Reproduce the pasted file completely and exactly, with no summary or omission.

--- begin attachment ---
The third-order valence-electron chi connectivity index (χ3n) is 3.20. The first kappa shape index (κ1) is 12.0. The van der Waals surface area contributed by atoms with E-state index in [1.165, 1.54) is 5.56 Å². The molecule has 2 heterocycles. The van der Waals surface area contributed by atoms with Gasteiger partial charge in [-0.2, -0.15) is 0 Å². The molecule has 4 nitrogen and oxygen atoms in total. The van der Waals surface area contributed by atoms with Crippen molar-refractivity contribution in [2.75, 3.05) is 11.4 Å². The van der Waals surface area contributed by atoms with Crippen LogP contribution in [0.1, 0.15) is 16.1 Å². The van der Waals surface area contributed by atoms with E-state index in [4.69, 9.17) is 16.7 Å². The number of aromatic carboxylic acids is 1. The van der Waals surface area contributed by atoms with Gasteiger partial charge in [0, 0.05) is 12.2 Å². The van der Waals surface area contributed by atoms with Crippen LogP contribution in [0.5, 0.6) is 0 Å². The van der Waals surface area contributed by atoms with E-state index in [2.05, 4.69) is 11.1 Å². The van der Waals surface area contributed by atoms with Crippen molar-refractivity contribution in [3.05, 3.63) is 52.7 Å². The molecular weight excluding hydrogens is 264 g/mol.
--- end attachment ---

The third-order valence-electron chi connectivity index (χ3n) is 3.20. The first kappa shape index (κ1) is 12.0. The van der Waals surface area contributed by atoms with E-state index in [1.165, 1.54) is 5.56 Å². The molecule has 2 heterocycles. The van der Waals surface area contributed by atoms with Gasteiger partial charge in [-0.2, -0.15) is 0 Å². The molecule has 4 nitrogen and oxygen atoms in total. The van der Waals surface area contributed by atoms with Crippen molar-refractivity contribution in [2.75, 3.05) is 11.4 Å². The van der Waals surface area contributed by atoms with Crippen LogP contribution in [0.1, 0.15) is 16.1 Å². The van der Waals surface area contributed by atoms with E-state index in [4.69, 9.17) is 16.7 Å². The number of aromatic carboxylic acids is 1. The van der Waals surface area contributed by atoms with Gasteiger partial charge in [0, 0.05) is 12.2 Å². The van der Waals surface area contributed by atoms with Crippen LogP contribution in [0.5, 0.6) is 0 Å². The van der Waals surface area contributed by atoms with E-state index in [2.05, 4.69) is 11.1 Å². The van der Waals surface area contributed by atoms with Crippen molar-refractivity contribution in [3.05, 3.63) is 52.7 Å². The molecular weight excluding hydrogens is 264 g/mol.